How can you spot those exercise myths and know you are getting the facts? It is the start of a brand new beautiful year so for many they are taking advantage of a clean slate and making some promises to themselves and their bodies. They will cut down their intake of sugar and fat and start whipping themselves into shape with visits to the gym, trying some group exercise classes (check out our timetable), going for long walks, cycles and swims, or perhaps popping on an exercise DVD. Whatever your plan is don’t forget that exercise accounts for around 20% of weight loss while your diet counts for the rest.
Here are twenty myths put to rest once and for all:
1. You will burn more fat if you exercise longer
High-intensity exercise burns the most fat because it demands more energy during the activity. The faster you walk, run, or train – the more calories you use per minute.
For the ultimate weight loss programme do 30 minutes of high-intensity exercise every day, with a 15 minute warm-up and a 15 minute cool down either side of it. Don’t forget a rest day to give your body a well-earned time out.
2. Exercise will lead to weight loss
Yes it will, providing that you do not eat the calories that you burn off as well as your daily calorie allowance. It is basic maths, no matter how you try and justify those extra calories to yourself. Plenty of people feel that when you have sweated and worked your body to its limit, you are entitled to a slice of cake, a chocolate bar, or even a takeaway.
Nutrition is a huge part of weight loss, so exercise alone will not get you to your goals. It will help you reach them, but you have got to watch your calorie intake and recognise that this is going to be a long battle. No quick fixes.
You can do this – making exercise and nutrition a permanent part of your life will benefit you far more than will be reflected in weight loss alone. A healthier, longer, more energetic and outgoing lifestyle is what you are aiming to gain.
3. Strength training leads to bulking up and does not aid weight loss
The best workout contains cardiovascular exercise and strength training.
Strength training is any physical exercise that specialises in the use of resistance to stimulate muscle contraction. This builds the strength, anaerobic endurance, and size of skeletal muscles.
These are both valuable for maintaining a healthy weight. Strength training increases muscle mass and assists in burning off body fat, as strong muscles burn more calories than soft ones. Muscle also burns more fat during exercise, daily life activities and even sleep. So weight training/toning and conditioning are essential in any training routine.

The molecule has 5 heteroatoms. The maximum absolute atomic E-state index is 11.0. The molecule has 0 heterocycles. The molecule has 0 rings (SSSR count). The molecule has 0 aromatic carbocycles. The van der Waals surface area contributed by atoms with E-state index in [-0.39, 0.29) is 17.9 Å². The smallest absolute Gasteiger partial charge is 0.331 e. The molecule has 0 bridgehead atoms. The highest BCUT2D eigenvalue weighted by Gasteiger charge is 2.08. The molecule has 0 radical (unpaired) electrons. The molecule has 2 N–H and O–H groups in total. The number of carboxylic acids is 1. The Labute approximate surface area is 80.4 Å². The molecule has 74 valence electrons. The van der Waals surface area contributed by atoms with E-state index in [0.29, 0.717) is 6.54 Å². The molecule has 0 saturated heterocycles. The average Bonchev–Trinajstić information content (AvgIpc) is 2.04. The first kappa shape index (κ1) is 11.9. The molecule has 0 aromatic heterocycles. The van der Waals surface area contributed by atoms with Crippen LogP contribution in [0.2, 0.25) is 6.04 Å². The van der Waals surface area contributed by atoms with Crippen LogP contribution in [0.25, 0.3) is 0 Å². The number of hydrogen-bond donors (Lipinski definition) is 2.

4. Signing up at a gym is the best way to get fit
Doing exercise consistently is the best way to get fit. Yes, gyms have people that can motivate you, but so can friends and family. There are lots and lots of free activities you can do to get fit and stay healthy:
- Hill climbing
- Marching up and down stairs/steps
- Vigorous cleaning (mopping/hoovering/dusting)
- Playing sports (football, rugby, netball, hockey, basketball, volleyball, tennis, squash, badminton…)
- Vigorous gardening (digging and turning soil over, mowing, weeding, sawing off branches)
- Strength training with cans of beans/water bottles/dumbbells
- Circuits of squats, lunges, press ups, tricep dips, etc.
Clearly weight loss is linked to high-intensity workouts, so you have to be able to motivate yourself and to keep pushing yourself so that each session is progressive and demanding, while still being fun and rewarding.
5. Strength training will make women too muscular
I hear this every week as a fitness instructor. It is hard to shift women off weights that really will not achieve anything. Your 1kg and 2kg weights are good as starting points to get your muscles used to the movements, but 3kg and above are needed for results.
If you aim for 8-12 reps (lifts/curls/presses) in a row, then you are not going to create short stocky muscles that bulge out; you are just going to strengthen and condition the muscles, giving them a little definition, and as a result they will burn more calories than fat or flab would.
If you can lift a weight 8-12 times, then it is the perfect weight for strength training, NOT bodybuilding. The advantages of strength training cannot be missed, so it is essential for women everywhere to get used to the fact that muscle definition does not equal a macho/masculine physique.
6. With the right exercise you can get rid of trouble areas – targeting weight loss
Sadly, targeting flabby areas is a total myth. 1,000 sit ups will not reduce the size of a flabby belly; they will strengthen and tone the muscles. Those muscles are underneath the layer of fat that you wish to target – the part that you can see. The only way to lose excess fat is by losing weight through doing cardio exercises and eating healthily.
I know it sounds harsh and is really frustrating, but if you want results then you need cardio exercise and a low fat diet to promote fat loss. Sorry, there is just no getting around it. There is no focused or targeted strategy to conditioning. If you have low body fat levels then you will see the sculpting and toning that comes from intense conditioning, as the muscles will be visible.
7. Light weights on your arms and legs can enhance the benefit of exercise
They are heavy enough to slow you down and reduce the aerobic benefit from the cardio exercise you are doing. They are also too light to provide any strength training benefits, so unfortunately no enhancement takes place.
If you wish to wear weights, then use heavy ones so you get a strength training workout out of it. Weights on the arms can also be useful for specialist training, like for boxers or racket sports players. Weights on the wrists can be used during slow punching and controlled racket movements (without the racket of course!). Then drop the weights and do the same movements with speed and precision. The arms will feel lighter and move faster. It combines slow strength and power training with speed and agility training in one session.
8. Exercise burns loads of calories
Exercise for a person of average build burns double the calories that would be expended naturally just sat on a sofa. The motivating fact is that the more exercise you do, the fitter you get.